Take Caution with Public Utility
2016–17

Ongoing urban research and site-marking project

Every day I walk and cycle on sidewalks and streets. Once attuned to the color-coded utility location marks, I began to see how my commute was along infrastructural lines. The flow of fresh water pipes, sewer lines, natural gas pipes, and telecom or electric cables is not so different from my flow (or the flow of capital) in a city. 

On the one hand, the marks represent the past development of real estate. On the other hand, they announce oncoming redevelopment. Fresh paint points to both operable and failing infrastructure; it marks a site for renewal. When a utility locator visits a site, usually the next thing to happen is an excavation.

In the mess of excavation, deconstruction, and reconstruction, a great deal of precision is required to preserve operable infrastructures. We all agree they are valuable. No one wants an interruption of service (water, gas, telecom, electricity) or a flooded basement (sewer). So, we take caution with public utilities.

Infrastructure might be built for industrial production (like the Busch-developed fresh water system in St. Louis), but contemporary urban infrastructures primarily serve the production of real-estate. Useful as a lens to generate monetary value, real-estate fails to include many factors of social and environmental ecology.

 

A garden of adaptive marks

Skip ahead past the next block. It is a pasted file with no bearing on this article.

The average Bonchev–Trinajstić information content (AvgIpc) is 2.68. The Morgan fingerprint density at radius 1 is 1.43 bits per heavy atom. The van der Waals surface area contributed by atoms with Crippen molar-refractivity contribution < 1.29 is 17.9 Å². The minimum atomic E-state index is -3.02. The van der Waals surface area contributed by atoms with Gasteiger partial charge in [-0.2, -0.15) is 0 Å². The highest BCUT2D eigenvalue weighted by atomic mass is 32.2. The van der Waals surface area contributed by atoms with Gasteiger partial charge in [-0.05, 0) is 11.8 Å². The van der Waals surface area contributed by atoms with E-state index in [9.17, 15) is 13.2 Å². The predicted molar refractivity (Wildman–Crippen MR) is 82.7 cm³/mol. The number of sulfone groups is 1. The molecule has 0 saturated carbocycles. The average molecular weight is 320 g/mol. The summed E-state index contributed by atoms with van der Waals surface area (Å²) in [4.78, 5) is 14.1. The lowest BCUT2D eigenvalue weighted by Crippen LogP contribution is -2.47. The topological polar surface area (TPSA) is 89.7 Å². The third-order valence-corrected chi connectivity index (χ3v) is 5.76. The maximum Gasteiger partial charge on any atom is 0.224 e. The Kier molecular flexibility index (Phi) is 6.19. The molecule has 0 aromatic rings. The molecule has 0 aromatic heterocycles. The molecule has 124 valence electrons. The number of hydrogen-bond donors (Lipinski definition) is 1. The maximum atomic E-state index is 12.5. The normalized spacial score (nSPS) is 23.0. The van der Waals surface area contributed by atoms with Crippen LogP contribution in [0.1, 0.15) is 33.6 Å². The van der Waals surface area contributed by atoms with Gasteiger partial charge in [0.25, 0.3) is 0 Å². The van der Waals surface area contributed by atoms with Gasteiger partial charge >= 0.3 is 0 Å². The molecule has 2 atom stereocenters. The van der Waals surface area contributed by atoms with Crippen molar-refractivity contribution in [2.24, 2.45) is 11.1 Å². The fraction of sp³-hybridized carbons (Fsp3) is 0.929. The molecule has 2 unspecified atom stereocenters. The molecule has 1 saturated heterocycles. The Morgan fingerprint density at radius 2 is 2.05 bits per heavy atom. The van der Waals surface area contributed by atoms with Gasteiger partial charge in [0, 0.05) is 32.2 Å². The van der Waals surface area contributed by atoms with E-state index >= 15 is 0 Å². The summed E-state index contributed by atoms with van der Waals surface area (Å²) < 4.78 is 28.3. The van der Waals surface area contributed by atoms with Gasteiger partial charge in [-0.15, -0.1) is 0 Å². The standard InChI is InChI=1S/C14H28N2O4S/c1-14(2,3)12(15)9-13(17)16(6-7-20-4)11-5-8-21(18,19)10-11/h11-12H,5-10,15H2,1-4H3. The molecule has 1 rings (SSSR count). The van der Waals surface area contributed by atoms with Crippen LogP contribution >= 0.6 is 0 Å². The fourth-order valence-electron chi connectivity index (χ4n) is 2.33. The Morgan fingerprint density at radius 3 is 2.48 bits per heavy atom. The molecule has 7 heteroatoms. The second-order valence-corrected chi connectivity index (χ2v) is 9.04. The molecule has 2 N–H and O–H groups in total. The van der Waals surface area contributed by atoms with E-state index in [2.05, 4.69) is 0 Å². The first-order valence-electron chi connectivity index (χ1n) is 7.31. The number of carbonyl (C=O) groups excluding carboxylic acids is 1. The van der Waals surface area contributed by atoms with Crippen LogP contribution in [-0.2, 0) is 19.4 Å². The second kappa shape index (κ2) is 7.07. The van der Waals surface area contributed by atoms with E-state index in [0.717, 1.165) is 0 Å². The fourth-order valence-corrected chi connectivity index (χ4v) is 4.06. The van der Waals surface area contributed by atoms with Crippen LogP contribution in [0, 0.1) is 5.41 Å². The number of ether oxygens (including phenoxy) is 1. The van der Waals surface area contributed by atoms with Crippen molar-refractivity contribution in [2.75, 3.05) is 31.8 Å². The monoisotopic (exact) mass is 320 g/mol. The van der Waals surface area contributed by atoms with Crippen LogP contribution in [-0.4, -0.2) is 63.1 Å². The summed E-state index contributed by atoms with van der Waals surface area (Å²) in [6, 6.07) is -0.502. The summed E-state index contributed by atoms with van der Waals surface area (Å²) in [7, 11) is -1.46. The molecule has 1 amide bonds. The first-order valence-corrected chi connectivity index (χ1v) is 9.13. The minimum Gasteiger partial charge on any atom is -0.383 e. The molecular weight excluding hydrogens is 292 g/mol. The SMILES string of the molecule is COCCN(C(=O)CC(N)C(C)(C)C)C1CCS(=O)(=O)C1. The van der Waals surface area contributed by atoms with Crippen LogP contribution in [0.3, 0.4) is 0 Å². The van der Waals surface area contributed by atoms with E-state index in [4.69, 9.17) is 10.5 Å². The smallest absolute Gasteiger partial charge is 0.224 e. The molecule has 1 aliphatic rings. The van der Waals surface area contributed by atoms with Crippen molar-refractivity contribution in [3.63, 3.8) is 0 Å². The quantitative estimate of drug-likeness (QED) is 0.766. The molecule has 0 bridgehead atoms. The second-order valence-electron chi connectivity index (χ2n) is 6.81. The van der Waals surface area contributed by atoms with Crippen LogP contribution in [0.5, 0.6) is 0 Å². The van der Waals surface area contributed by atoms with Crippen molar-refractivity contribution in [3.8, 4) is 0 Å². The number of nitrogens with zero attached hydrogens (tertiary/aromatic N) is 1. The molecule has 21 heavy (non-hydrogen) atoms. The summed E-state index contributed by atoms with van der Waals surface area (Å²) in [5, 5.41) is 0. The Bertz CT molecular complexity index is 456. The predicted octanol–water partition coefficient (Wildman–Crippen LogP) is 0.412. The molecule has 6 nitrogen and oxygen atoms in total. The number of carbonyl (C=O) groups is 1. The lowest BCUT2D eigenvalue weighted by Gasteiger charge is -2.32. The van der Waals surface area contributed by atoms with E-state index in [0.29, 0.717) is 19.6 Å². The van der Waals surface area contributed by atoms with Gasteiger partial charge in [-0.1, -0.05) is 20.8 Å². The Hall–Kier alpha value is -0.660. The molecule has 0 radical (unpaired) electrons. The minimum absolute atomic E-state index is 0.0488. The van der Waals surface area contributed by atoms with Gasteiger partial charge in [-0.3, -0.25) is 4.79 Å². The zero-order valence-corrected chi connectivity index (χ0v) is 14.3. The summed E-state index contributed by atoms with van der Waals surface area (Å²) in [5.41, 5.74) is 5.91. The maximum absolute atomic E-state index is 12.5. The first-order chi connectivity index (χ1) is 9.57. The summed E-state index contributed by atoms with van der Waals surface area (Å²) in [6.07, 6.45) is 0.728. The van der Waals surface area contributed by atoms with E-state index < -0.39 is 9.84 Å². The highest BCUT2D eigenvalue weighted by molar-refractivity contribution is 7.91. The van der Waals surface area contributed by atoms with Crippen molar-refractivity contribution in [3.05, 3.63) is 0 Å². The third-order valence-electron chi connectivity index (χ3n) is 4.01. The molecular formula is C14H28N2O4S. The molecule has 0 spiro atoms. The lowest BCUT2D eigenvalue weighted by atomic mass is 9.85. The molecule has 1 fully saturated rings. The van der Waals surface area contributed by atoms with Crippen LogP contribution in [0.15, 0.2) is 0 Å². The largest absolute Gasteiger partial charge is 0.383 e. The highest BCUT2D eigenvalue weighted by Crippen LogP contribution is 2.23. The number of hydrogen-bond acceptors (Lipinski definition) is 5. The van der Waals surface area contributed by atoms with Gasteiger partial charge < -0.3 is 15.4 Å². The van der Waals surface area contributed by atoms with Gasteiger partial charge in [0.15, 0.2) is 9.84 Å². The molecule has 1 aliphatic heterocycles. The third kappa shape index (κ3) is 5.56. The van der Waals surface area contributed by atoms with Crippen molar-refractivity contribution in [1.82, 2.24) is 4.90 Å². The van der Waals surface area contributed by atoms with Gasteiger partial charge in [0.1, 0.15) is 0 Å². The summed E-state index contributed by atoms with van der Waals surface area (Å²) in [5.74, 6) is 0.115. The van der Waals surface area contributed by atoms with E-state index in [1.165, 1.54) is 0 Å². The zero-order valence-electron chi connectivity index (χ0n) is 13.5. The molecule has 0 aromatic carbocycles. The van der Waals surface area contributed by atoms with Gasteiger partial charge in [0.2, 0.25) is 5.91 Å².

TCWPU-garden.jpg

A garden-gallery of urban renewal artifacts marked by utility location. I marked the broken brick from a demolished house and the chewed-up tree limb from a tabula rasa block redevelopment in my neighborhood. Green—which typically marks sewer infrastructure—is reframed here as green infrastructure, and pink—temporary or miscellaneous infrastructure—stands in for the erased cultural landscapes that stood in the way of urban renewal.

 

A landscape performance

Eric Ellingsen invited me to participate in his landscape performance, "the earth is blue like an orange (landscape performances welcoming the future now Chouteau Greenway)" at the 2018 "Dwell in Other Futures" festival.

I read a statement explaining the possibilities of adapting the 'utility' lens to 'take caution with' social and environmental infrastructures. Then, I guided participants in making their own hopeful marks on the grass at the Pulitzer Arts Foundation.